[Jambalaya] The tyranny of the classroom

18th Aug 2017
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The tyranny of the classroom is that every learner is subjected to the same set of lectures in the same way for the same duration. In the end, a few learners shine, some survive, and the rest are left behind.

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Some definitions are in order. A jambalaya (pronounced: jumble-aayaa) is a medley of rice, vegetables, spices and protein that tastes divine because the whole is yummier than each of its parts. As in a khichdi or a biryani, the pursuit of perfection requires the jambalaya chef to follow some rules and break others. Intuition is given free rein to rule over ingredients. The perfect jambalaya is a conspiracy between order and chaos. The right brain whispering to the left brain to break out of the recipe and flirt with change.

Albert Einstein famously quipped that insanity is the act of doing the same thing over and over and expecting different results. By that yardstick, the current belief in national policy circles that brick-and-mortar training centres are a panacea for India’s deepening youth skill crisis can be considered insane.

We know our higher education system thrives on a steady diet of uninspiring classroom lectures. We also know most of our degree dispensing colleges generate millions of unemployableble graduates. And yet, we are seeking more and more conventional classroom intervention to address the skill gaps plaguing our youth. Hope, as they say, is not a good strategy.

The disorienting aspects of our demographic dividend are volume and velocity. To grasp its import, let us visualise one crore fresh graduates coming out of Indian colleges each year, and then factor in that 90 percent of them need skill education before employers are even willing to talk to them.

(Representational image)

Can we deploy one lakh classrooms? Where are the one lakh industrial-grade trainers of high quality? Even if we knew, how much would they cost anyway? Is it possible to provide personalised attention to the skill gaps of each young job seeker, working through them one after another, and completing the mammoth task before the tsunami of next year’s graduates hits the labour market? It is easy to infer we are staring down the proverbial barrel.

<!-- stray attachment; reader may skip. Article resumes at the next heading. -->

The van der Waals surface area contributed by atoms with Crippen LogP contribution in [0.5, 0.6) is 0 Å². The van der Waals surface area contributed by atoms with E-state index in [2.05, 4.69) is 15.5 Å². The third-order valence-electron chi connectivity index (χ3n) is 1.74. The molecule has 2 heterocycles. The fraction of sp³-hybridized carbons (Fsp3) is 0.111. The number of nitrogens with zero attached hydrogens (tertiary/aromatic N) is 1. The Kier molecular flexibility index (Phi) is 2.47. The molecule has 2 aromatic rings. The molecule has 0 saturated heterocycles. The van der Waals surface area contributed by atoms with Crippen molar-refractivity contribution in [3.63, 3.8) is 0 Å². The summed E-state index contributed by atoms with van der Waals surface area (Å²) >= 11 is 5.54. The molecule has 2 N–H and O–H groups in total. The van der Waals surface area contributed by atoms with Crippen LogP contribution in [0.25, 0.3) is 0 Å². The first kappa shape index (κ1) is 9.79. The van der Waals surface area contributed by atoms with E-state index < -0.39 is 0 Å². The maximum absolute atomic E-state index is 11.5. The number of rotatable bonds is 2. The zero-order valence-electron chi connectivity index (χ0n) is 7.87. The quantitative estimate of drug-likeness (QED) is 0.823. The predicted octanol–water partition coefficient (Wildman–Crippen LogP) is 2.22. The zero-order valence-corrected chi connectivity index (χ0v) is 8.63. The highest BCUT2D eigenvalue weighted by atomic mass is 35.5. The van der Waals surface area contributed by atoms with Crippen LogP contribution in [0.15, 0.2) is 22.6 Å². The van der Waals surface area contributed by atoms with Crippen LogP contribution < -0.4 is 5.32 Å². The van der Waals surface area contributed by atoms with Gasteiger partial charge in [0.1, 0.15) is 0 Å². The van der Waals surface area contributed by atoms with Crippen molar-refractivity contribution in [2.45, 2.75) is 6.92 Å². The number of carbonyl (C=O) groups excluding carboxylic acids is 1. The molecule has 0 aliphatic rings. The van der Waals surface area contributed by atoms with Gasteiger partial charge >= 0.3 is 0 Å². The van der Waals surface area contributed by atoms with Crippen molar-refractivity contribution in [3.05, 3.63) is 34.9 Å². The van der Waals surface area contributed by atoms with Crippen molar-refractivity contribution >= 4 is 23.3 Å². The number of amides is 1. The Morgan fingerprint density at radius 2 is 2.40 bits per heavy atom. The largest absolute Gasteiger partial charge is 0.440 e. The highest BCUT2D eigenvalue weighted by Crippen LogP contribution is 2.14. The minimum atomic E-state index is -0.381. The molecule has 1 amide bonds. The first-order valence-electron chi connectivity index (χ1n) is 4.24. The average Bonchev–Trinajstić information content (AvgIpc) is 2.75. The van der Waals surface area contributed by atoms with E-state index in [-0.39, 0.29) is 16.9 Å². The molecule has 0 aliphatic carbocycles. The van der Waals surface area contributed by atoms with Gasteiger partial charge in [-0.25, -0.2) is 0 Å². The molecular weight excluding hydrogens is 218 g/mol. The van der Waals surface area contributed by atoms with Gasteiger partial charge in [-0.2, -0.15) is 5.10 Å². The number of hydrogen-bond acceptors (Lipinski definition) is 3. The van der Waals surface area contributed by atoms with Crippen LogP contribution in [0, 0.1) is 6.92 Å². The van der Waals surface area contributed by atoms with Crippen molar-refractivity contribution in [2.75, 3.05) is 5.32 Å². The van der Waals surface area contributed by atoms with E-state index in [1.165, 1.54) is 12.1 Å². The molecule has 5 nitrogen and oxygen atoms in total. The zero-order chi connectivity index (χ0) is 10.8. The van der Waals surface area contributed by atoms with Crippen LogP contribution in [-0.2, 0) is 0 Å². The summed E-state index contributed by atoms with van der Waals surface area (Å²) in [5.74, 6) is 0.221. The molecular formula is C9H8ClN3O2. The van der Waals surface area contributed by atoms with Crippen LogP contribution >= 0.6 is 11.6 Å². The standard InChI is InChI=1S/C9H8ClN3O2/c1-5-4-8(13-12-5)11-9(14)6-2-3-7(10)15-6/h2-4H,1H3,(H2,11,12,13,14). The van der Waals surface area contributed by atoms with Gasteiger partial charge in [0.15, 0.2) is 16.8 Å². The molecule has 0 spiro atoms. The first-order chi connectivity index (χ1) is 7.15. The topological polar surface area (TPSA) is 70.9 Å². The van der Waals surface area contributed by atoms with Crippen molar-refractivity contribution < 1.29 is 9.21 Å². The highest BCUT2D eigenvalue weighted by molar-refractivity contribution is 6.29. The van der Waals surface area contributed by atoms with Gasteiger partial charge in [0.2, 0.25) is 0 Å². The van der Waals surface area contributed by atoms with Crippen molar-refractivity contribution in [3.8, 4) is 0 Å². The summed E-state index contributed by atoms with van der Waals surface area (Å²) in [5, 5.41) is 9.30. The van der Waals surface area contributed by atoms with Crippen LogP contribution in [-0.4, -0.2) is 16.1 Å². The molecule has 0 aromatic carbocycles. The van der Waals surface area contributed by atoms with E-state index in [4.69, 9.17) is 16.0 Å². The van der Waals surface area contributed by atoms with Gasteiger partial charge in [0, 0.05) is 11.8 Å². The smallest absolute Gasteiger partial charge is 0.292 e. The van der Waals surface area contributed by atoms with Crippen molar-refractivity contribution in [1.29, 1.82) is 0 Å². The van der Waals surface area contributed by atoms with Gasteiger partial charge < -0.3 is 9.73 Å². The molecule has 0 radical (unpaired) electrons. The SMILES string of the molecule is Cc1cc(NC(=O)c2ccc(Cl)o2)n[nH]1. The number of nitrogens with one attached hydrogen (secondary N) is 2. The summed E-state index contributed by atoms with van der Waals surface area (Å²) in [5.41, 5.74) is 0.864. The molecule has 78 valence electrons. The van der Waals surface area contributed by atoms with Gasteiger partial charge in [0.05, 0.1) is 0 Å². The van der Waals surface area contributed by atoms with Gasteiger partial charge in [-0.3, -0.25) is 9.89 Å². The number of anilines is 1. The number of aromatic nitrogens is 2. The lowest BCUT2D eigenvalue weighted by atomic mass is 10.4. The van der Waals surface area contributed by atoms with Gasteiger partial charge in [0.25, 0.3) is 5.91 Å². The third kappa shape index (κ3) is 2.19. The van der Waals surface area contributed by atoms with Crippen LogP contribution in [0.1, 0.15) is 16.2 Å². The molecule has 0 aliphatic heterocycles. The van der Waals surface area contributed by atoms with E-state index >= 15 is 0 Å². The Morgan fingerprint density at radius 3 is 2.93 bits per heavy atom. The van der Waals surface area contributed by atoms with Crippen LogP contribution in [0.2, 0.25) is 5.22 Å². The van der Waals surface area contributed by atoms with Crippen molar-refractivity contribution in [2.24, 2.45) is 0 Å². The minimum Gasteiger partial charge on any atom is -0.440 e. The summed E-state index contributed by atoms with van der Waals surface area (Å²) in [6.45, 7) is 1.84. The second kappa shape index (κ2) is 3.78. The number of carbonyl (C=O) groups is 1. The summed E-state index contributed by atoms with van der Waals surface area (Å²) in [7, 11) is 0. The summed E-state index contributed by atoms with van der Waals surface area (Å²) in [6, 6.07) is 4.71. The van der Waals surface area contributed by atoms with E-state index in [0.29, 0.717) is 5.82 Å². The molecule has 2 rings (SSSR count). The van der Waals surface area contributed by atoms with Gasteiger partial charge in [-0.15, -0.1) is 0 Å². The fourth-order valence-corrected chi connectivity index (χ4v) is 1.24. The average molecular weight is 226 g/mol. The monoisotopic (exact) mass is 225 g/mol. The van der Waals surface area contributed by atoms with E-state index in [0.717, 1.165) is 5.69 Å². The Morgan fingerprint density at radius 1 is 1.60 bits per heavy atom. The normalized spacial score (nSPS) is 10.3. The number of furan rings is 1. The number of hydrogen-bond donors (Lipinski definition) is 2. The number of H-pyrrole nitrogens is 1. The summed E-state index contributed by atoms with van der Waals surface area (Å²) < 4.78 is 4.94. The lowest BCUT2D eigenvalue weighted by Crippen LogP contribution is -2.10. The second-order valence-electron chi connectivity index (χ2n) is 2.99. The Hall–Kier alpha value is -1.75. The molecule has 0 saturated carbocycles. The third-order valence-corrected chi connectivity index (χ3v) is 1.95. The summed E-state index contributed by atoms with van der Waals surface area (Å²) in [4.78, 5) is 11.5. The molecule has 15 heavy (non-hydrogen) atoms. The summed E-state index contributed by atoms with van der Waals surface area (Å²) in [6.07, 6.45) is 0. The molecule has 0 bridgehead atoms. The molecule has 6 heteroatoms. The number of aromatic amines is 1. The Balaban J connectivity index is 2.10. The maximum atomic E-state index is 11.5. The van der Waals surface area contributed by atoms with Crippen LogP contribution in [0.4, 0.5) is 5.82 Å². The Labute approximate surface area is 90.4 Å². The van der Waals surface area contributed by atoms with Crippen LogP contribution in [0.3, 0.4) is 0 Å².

Conventional classrooms, by emphasising fixed duration over learning effectiveness, resign themselves to variable outcomes. The tyranny of the classroom is that every learner is subjected to the same set of lectures in the same way for the same duration. In the end, a few learners shine, some survive, and the rest are left behind.

Fixed duration later, the classroom model moves on, with not a thought spared for those left behind. This is how we end up with 10 percent employability in our graduates after a decade and half of formal education. Repeating the same ineffectual script in the realm of skill education will not produce different results.

Contrast this with adaptive learning, its polar opposite. Adaptive learning views attainment of competency as its central goal, the duration of learning being largely irrelevant. It recognises every learner as unique and creates a personalised and optimised learning pathway for each of them. Consider the scenario of Farzana and Manish, both aged 21, who hope to become science teachers. An adaptive system would start them off with a well-designed competency assessment test. The test might reveal that Farzana is 80 percent job ready, while Manish lags at 40 percent. At this point, Farzana would be well advised to close her gap in the area of pedagogy (i.e. how to teach science better), while Manish would need intense remedial classes to boost his subject matter expertise (i.e. how to teach science).

Since Farzana is close to her competency target, an adaptive system may simply direct her to watch ten curated short videos on pedagogical techniques, then administer another test on that topic to see if she clears it, and then proceed to declare her job ready in less than a week. On the other hand, given the extent of Manish’s troubles, the system may prescribe him a set of 20 video lessons, 10 mentoring sessions, and five exercises over the next three months. In the end there would be a comprehensive competency test for Manish to write and clear. When all is done, both Farzana and Manish would have attained the right competency level, but they would have followed distinctly different learning paths tailored to their individual selves.

Brick-and-mortar training centres are not the place where one can implement adaptive learning effectively. After all, conventional classrooms encourage one-size-fits-all instruction, squeezing every learner into a strait jacket and proceeding to stamp out all differentiation. No matter how much we revere stalwart classroom instructors, and expect each classroom to have one, that rare tribe is diminishing by the day. Most young learners of today will never experience anything resembling teaching excellence in their own classrooms. In other words, the chalk-and-talk format is refusing to scale up to the unique opportunities and severe challenges presented by a very large and diverse population of learners. Most classrooms in the country now offer the antithesis of high quality instruction. Look no further than our formal education system for corroborating evidence.

As our nation’s youth aspire to give wings to their dreams through skill education, to forget the tyranny of the classroom could be fatal indeed. In the words of the Spanish philosopher George Santayana, those who cannot remember the past are condemned to repeat it!

(This article first appeared in The Hindu)

(Disclaimer: The views and opinions expressed in this article are those of the author and do not necessarily reflect the views of YourStory.)

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